6. Family Medical Leave Act Claim
Plaintiff claims that defendant interfered with her right to take medical leave under the FMLA. Compl. ¶ 138. The FMLA grants private and federal employees periods of leave for certain family or health related events. Title I of the FMLA governs private sector and federal employees with less than 12 months of service, 29 U.S.C. §§ 2601 et seq, and Title II pertains to federal employees with more than 12 months of service. 5 U.S.C. §§ 6381 et seq. "While both titles guarantee the same substantive rights, Title I expressly creates a private right of action to redress violations, whereas Title II does not." Sullivan-Obst v. Powell, 300 F. Supp. 2d 85, 99 (D.D.C. 2004)(citing Gardner v. United States, 1999 WL 164412, at *7 (D.D.C. Jan. 29, 1999); accord Russell v. United States Dep't of the Army, 191 F.3d 1016, 1018-19 (9th Cir. 1999); Mann v. Haigh, 120 F.3d 34, 37 (4th Cir. 1997). It is undisputed that plaintiff is a federal employee with more than twelve months of service. Compl. ¶ 1. Consequently, plaintiff is not covered by Title I of the FMLA and cannot avail herself of the private right of action found there. Accordingly, plaintiff has failed to state a claim and defendant's Motion to Dismiss this claim is GRANTED.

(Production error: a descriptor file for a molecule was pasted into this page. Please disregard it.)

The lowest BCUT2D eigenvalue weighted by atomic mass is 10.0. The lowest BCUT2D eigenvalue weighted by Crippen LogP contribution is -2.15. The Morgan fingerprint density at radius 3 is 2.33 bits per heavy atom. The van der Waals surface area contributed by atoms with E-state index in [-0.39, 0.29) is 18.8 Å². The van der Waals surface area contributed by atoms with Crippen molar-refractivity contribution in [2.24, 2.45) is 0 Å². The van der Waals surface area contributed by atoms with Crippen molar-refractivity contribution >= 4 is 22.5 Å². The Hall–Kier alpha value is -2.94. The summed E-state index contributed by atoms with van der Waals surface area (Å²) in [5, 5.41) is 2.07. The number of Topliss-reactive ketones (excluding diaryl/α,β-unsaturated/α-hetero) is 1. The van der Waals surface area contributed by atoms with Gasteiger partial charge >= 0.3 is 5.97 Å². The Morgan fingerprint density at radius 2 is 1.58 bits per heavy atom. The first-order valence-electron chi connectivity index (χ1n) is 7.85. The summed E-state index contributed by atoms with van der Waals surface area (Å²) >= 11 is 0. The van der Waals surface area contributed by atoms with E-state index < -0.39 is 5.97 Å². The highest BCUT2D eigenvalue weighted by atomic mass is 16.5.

For the reasons articulated above, defendant's Motion to Dismiss is GRANTED as to plaintiff's claims of discrimination or retaliation based upon conduct occurring before March 23, 2001, defendant's alleged breach of the settlement agreement, plaintiff's non-promotion claims for 2001-2004 and failure to receive a cash award in 2004, and plaintiff's FMLA claim. Defendant's Motion to Dismiss and for Summary Judgment is DENIED as to plaintiff's 2005 non-promotion claim and plaintiff's hostile work environment claims. An appropriate order accompanies this Memorandum Opinion.